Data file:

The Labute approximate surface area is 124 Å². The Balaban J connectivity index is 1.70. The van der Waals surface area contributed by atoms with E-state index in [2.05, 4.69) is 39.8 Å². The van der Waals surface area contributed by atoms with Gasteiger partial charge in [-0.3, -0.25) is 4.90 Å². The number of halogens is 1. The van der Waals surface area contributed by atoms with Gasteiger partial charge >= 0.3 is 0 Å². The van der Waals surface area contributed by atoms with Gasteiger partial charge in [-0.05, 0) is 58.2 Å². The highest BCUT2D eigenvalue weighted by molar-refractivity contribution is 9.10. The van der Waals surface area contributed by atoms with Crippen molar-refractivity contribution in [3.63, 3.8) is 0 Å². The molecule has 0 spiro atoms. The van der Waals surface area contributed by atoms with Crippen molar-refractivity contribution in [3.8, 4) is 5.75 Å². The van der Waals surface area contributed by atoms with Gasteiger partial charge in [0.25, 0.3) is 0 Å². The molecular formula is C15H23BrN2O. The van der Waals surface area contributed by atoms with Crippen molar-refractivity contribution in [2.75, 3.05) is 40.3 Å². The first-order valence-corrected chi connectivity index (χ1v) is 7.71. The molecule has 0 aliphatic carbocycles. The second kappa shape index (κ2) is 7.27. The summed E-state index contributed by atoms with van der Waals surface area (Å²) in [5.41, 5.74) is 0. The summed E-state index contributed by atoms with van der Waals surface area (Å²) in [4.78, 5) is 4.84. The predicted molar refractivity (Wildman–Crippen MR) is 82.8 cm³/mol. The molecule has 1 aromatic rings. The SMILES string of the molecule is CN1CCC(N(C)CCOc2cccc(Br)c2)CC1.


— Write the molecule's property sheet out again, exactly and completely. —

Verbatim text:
The Labute approximate surface area is 124 Å². The Balaban J connectivity index is 1.70. The van der Waals surface area contributed by atoms with E-state index in [2.05, 4.69) is 39.8 Å². The van der Waals surface area contributed by atoms with Gasteiger partial charge in [-0.3, -0.25) is 4.90 Å². The number of halogens is 1. The van der Waals surface area contributed by atoms with Gasteiger partial charge >= 0.3 is 0 Å². The van der Waals surface area contributed by atoms with Gasteiger partial charge in [-0.05, 0) is 58.2 Å². The highest BCUT2D eigenvalue weighted by molar-refractivity contribution is 9.10. The van der Waals surface area contributed by atoms with Crippen molar-refractivity contribution in [3.63, 3.8) is 0 Å². The molecule has 0 spiro atoms. The van der Waals surface area contributed by atoms with Crippen molar-refractivity contribution in [3.8, 4) is 5.75 Å². The van der Waals surface area contributed by atoms with Gasteiger partial charge in [0.25, 0.3) is 0 Å². The molecular formula is C15H23BrN2O. The van der Waals surface area contributed by atoms with Crippen molar-refractivity contribution in [2.75, 3.05) is 40.3 Å². The first-order valence-corrected chi connectivity index (χ1v) is 7.71. The molecule has 0 aliphatic carbocycles. The second kappa shape index (κ2) is 7.27. The summed E-state index contributed by atoms with van der Waals surface area (Å²) in [5.41, 5.74) is 0. The summed E-state index contributed by atoms with van der Waals surface area (Å²) in [4.78, 5) is 4.84. The predicted molar refractivity (Wildman–Crippen MR) is 82.8 cm³/mol. The molecule has 1 aromatic rings. The SMILES string of the molecule is CN1CCC(N(C)CCOc2cccc(Br)c2)CC1.